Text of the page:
In the style of Aesop’s Fables, The Curious Little Star tells the story of a star who leans past the clouds and falls to earth. The animals below devise a way to carry her home and, as with many fables, the tiniest individuals are revealed to boast the bravest hearts.
Estrellita is a young star with a big imagination. She often peers past the clouds to glimpse the beautiful Earth far below. One day, Estrellita lets curiosity get the best of her: she leans too far and falls, landing on a beach. Nearby animals task a mouse and eagle with fetching their king, the lion, who tries to organize the animals to help the star. The winged black beetles finally volunteer to carry her home. Her grateful mother gives each of them a parting kiss, and to the beetles’ surprise, the kiss allows them to glow, giving the world its first fireflies.
A sweet story, The Curious Little Star is easy and fun to read, despite a few grammatical errors. The accompanying illustrations are not quite as professional as one might hope, but remain fittingly colorful and fanciful. Unfortunately, the title character lacks agency throughout the book: she falls to earth rather than journeying there, and once arrived, she cowers rather than explores. Most disappointingly, she doesn’t even contribute to her own return home. The story would have conveyed a more powerful message had the author given this character more resourcefulness.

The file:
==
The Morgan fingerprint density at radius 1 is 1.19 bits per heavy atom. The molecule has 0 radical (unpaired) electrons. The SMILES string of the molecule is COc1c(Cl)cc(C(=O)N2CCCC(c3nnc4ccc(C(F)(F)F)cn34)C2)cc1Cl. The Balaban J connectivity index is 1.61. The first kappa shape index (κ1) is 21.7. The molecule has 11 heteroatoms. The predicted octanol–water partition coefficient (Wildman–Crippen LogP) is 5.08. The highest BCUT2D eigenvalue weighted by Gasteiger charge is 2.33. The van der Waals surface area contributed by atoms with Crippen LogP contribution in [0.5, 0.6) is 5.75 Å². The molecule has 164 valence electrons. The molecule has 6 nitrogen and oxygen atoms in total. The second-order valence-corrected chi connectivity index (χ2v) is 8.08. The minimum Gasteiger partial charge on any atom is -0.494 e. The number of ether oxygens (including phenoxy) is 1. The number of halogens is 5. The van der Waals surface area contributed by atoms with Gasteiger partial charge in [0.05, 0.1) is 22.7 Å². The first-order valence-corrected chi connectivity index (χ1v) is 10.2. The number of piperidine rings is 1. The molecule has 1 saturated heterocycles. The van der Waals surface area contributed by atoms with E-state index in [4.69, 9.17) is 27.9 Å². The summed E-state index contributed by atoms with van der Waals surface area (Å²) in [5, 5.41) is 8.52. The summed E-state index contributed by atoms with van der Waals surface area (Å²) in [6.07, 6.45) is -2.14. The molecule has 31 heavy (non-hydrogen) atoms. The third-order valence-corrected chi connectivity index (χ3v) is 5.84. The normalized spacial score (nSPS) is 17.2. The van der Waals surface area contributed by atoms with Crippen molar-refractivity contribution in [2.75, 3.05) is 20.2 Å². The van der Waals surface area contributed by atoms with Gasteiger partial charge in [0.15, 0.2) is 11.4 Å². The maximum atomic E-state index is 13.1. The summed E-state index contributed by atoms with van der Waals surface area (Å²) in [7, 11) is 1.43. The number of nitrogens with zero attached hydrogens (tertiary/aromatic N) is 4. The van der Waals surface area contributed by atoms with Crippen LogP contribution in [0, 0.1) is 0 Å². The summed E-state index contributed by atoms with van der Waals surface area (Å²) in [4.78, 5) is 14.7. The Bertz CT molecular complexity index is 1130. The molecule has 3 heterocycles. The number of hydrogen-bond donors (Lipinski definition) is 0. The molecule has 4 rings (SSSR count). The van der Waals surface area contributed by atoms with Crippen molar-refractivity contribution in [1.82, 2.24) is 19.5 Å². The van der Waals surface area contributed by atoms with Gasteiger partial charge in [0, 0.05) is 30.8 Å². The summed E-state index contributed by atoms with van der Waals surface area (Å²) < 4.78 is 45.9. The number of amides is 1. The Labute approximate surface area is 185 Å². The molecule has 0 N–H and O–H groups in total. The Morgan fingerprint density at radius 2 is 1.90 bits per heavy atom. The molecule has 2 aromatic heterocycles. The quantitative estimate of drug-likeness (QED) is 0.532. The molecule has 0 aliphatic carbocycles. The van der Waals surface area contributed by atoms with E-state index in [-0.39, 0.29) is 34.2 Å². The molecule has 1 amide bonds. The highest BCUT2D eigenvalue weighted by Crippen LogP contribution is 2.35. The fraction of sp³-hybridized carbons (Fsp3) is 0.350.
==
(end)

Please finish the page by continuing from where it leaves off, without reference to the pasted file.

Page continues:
Despite these flaws, the book compliments other fables available for children and is generally a charming story about losing – and rediscovering – the way home. To amend lapses in the story, reading partners may choose to prompt conversations about what else Estrellita might have done during her time on earth—and brainstorm other ways she could have returned to her mother.